Fifty points to anyone who gets that fairly obscure video game reference.
I was going to say it’s a strange trend to be seeing, but it makes a very fair amount of sense actually. More and more we see the same products released, except with new features tacked on. If you’re lucky these actually solve a problem with more than just a bandaid solution. Unlucky cases see features added because of problems management thinks exist and need addressing. Either case, you end up with a product that has been upgraded in the quantitive sense, rarely in the qualitative one.
It’s why operating systems for both desktop and OS usually take up so much space. They come loaded with all kinds of cruft they’ve acquired over the years. Occasionally, the fat has been trimmed a bit, but rarely anything bigger than a small neat UI feature will be cut. It’s just stacks upon stacks of “new and innovative” functionality, resting on a foundation that was terrible enough to actually be improved by the extra weight that got put on its shaky pillars.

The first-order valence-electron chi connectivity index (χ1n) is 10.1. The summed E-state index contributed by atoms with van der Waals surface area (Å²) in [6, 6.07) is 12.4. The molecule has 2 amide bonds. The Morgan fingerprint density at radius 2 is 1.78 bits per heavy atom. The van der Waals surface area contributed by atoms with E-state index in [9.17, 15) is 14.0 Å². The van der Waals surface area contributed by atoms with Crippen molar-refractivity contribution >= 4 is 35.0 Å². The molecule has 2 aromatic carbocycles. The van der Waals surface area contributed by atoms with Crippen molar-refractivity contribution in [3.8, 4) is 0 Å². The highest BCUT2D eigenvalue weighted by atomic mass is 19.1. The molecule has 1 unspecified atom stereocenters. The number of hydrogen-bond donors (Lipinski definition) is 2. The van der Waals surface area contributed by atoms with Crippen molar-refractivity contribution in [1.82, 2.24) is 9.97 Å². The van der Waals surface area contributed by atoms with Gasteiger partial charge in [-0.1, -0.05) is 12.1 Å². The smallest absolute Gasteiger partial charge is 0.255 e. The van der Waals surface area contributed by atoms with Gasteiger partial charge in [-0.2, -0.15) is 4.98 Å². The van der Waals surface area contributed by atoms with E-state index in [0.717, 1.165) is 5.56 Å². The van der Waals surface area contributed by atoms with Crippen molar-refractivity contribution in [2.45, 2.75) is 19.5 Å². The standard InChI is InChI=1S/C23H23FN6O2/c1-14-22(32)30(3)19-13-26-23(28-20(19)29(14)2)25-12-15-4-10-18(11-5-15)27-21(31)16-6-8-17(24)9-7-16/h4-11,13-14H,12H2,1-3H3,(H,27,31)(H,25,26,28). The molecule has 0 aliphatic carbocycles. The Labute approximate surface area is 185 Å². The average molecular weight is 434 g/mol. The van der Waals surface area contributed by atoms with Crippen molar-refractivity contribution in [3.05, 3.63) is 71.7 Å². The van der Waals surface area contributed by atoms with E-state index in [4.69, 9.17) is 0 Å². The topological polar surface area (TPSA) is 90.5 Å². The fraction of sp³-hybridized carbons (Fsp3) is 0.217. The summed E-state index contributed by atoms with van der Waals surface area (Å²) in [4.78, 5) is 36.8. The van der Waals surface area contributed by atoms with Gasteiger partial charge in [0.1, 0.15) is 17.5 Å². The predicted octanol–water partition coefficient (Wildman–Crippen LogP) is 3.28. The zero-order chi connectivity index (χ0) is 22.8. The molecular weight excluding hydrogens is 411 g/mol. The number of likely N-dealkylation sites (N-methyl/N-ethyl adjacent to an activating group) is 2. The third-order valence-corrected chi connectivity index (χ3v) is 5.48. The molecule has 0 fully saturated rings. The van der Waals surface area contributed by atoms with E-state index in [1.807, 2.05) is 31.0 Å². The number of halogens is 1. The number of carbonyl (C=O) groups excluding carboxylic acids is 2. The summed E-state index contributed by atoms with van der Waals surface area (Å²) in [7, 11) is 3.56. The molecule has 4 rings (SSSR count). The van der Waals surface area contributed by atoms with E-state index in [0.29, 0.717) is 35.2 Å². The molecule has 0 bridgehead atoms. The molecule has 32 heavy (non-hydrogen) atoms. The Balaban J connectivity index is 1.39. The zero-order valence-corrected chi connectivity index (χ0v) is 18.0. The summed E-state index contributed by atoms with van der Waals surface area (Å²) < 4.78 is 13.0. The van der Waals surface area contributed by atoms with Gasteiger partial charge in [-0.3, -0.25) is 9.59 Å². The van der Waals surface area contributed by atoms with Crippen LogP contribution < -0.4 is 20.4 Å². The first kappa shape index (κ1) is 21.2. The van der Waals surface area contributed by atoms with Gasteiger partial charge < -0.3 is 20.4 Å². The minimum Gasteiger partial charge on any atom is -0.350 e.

But of course none of the big names are going to start over and do it right from the ground up. That shit’s expensive. Not to mention risky, look at all those tiny companies that failed doing something innovative! Hell, I was taught not to pull those kinds of moves in school. Yes we were allowed to spend time on refactoring, but even that at the expense of time we could put towards the grade, the project, the business value.
In a world of giants unmoving, “we’re gonna do this whole thing different” might be the sharpest sword.